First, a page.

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I am completely new to riding bikes and know that are usually filled with air but nowadays some people fill them with Nitrogen instead.

I don't know why they prefer to fill their tires with nitrogen as it is more costly than filling them with air.

What are the benefits of filling tires with Nitrogen?

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possible duplicate of Is there a way to fill your tires with nitrogen? –  Neil Fein Dec 17 '13 at 7:37
@NeilFein The question was how and my question is why? –  JqueryLearner Dec 17 '13 at 7:53
The advantage of Nitrogen - your bike accelerates faster and has reduced rolling resistance.... because your wallet is so much lighter....... –  mattnz Dec 17 '13 at 8:45
The advantage is that it makes money for the guy who sells the nitrogen. It also give stupid rich guys something to brag about, when they bore of talking about their carbon frame, et al. –  Daniel R Hicks Dec 17 '13 at 12:02
Here's the Straight Dope. The biggest advantage is less chance of fire if your brakes overheat going downhill. –  Daniel R Hicks Dec 17 '13 at 17:21
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4 Answers

There are some compelling reasons for filling vehicle tires with pure nitrogen in performance situations, but for bike tires it's just snake oil. There aren't substantial enough temperature fluctuations in a bike tire to justify the pressure consistency argument.

It's also worth noting that the air you breathe and fill your tires with is more than three-quarters Nitrogen, so this isn't as special as it may sound.

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more than 3/4 nitrogen, unless things are very different up there in the northern hemisphere. 78% nitrogen, roughly. –  Mσᶎ Dec 17 '13 at 20:39
@Ӎσᶎ - There's a higher proportion of hot air the closer you get to Washington. –  Daniel R Hicks Dec 17 '13 at 21:24
I looked for a paper on the change in nitrogen concentration with average air temperature but couldn't find one. Do you have a reference? –  Mσᶎ Dec 17 '13 at 21:53
@Ӎσᶎ d'oh! Yup misremembered on my percentages. Will edit. –  joelmdev Dec 17 '13 at 22:05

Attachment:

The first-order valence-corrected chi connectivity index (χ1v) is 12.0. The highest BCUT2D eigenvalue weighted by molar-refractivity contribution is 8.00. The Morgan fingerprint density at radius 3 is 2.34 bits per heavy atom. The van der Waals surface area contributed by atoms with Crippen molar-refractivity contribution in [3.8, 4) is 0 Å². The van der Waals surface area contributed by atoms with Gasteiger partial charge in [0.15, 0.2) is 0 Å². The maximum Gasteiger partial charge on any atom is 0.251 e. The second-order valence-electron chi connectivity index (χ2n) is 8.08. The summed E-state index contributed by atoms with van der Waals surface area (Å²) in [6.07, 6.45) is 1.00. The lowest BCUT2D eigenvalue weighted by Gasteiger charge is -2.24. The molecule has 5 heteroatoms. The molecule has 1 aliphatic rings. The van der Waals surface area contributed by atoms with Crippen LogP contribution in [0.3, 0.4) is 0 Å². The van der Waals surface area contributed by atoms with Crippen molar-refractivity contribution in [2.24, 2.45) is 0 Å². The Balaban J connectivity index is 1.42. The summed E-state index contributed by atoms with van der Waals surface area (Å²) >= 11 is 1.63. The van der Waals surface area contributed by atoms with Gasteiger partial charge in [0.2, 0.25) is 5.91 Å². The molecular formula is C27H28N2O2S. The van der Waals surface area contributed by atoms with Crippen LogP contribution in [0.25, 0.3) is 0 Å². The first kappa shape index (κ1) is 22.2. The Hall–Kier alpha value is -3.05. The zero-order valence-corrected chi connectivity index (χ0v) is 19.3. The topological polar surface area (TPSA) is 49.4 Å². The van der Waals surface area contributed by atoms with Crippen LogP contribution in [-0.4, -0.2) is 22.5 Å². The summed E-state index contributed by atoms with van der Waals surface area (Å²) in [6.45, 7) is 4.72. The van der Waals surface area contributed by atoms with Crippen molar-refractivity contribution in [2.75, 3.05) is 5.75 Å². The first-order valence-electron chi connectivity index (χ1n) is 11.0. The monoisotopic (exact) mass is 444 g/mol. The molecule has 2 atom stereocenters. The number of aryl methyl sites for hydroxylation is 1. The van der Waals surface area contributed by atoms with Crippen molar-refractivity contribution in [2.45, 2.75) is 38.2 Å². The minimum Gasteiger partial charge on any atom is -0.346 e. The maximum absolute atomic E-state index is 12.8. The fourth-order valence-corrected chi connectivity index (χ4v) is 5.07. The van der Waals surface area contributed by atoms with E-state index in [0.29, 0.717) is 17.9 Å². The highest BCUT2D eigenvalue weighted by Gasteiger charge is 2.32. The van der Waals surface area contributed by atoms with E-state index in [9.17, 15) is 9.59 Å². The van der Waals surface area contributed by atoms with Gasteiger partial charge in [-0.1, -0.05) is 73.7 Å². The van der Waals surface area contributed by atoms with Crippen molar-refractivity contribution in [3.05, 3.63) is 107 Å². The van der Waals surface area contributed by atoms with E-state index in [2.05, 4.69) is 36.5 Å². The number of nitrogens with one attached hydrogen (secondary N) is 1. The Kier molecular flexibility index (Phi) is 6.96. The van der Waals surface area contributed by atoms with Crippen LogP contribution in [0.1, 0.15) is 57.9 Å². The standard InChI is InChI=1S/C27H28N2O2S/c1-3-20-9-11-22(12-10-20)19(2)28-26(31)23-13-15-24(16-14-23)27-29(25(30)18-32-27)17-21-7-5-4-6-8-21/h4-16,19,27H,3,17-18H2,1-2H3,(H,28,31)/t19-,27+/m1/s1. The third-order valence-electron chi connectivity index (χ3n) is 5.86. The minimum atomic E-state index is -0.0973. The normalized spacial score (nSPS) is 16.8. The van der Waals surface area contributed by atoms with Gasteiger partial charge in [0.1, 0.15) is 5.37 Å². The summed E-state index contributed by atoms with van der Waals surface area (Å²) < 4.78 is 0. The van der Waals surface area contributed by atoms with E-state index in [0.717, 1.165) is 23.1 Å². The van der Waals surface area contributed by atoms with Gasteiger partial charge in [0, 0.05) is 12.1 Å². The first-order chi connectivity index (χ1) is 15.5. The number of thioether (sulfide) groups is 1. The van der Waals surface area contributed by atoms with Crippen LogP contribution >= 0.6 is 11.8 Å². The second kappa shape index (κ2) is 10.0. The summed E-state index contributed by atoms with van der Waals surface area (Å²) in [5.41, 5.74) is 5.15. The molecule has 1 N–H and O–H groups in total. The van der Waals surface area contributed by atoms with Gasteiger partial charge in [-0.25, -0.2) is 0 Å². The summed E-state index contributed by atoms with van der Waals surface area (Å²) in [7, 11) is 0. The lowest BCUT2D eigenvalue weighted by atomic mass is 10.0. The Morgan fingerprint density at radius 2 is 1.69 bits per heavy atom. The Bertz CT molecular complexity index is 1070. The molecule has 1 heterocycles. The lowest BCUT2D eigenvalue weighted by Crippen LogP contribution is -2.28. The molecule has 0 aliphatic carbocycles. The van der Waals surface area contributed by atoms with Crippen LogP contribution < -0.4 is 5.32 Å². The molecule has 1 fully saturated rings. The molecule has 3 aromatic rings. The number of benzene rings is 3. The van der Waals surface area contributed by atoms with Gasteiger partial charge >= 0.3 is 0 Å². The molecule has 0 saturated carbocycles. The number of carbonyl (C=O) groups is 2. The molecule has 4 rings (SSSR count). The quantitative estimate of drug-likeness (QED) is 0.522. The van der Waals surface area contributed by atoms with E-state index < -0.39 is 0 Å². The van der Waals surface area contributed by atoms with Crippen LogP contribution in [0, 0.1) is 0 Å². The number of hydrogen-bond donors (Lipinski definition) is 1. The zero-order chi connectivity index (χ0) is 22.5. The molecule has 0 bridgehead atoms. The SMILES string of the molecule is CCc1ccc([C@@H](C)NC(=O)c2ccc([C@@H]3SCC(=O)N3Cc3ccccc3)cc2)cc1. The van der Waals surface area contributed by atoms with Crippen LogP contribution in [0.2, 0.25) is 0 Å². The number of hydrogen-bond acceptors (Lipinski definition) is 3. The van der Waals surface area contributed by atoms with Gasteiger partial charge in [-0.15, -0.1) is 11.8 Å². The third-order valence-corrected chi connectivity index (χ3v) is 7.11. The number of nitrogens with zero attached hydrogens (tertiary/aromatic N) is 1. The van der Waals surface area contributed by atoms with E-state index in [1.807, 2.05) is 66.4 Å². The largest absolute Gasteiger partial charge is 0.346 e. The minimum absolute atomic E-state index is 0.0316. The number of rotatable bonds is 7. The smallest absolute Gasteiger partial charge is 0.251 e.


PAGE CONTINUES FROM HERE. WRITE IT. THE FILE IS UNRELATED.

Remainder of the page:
@Ӎσᶎ that was certainly a joke from DanielRHicks –  joelmdev Dec 17 '13 at 22:06
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There are several advantages, most of which apply only marginally to bicycles. A nitrogen seller lists all of them, other sites list pros and cons. The key thing is that it's not about adding nitrogen so much as reducing oxygen, water and other gases.

  1. Nitrogen molecules are larger than water, oxygen and most others, so they percolate through tyres more slowly. This means tyres stay at a usable pressure longer. This is the main benefit that a cyclist will see.

  2. Nitrogen changes pressure with temperature slightly less than water does. But bicycle tyres stay close to ambient temperature almost always.

  3. Nitrogen is less reactive than oxygen, so your tubes will last a little longer. But since tubes normally fail due to punctures rather than oxygen embrittlement it's going to be tricky to measure.

Note that the nitrogen in a bicycle tube will not be in contact with the rim, so the silly motorist argument about less rim corrosion doesn't apply to bicycles at all. In compensation bicycles get a much simpler change-over: just deflate the tube, squeeze all the air out of it, then inflate it with nitrogen. No need for repeated inflate-purge cycles.

But remember that the difference is only in the 20% of the molecules that you've changed from "other" to nitrogen, 80% are nitrogen in both cases.

Also, due to the difference in percolation rates, over time the air in your tyres will slowly become more nitrogen-rich (the other gases percolate out faster than the nitrogen). If you get no punctures, after a few years your tyre might contain over 80% nitrogen!

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On the morning of triathlon competition, when sun comes up and air became hotter, you'll hear blowing tire every several minutes over racks with couple thousand bikes. So, if you don't want surprise in the race day, you can use dry nitrogen or even dry air for tires.

Last year my tire blew up on the hot intersection on red light also.

I don't think if there any performance advantage using it.

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The biggest advantage to filling your tires with Nitrogen is consistency.

Air pressure fluctuates based on temperature, whereas Nitrogen fluctuates to a much much lower degree. http://www.popularmechanics.com/cars/how-to/repair-questions/4302788 While this article is talking about car tires, the principle is the same. People who ride competitively can have an advantage with Nitrogen simply because the pressure is always where they want it. Also, if you ride your bike a lot in many different weather conditions, Nitrogen can save you money in the long run since your tires wear slower (assuming you always keep the tires at the ideal pressure).

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You'd have a hard time convincing me that any of that was "significant" -- that the effects were even measurable. And even if you do manage to reduce tire wear slightly you can buy a lot of tires for the $1000+ that a nitrogen generator costs, or the $10 a pop service stations charge. –  Daniel R Hicks Dec 17 '13 at 17:20
Yeah, that's a pretty hard sell considering that the earth's atmosphere is already 78% nitrogen. You're much better off filling your tires to the proper pressure before each ride vs. having the incorrect pressure of nitrogen because of the time and cost constraints of going to the service center every time you want to top up your tires. –  Kibbee Dec 17 '13 at 17:49
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protected by Gary.Ray Dec 17 '13 at 17:58

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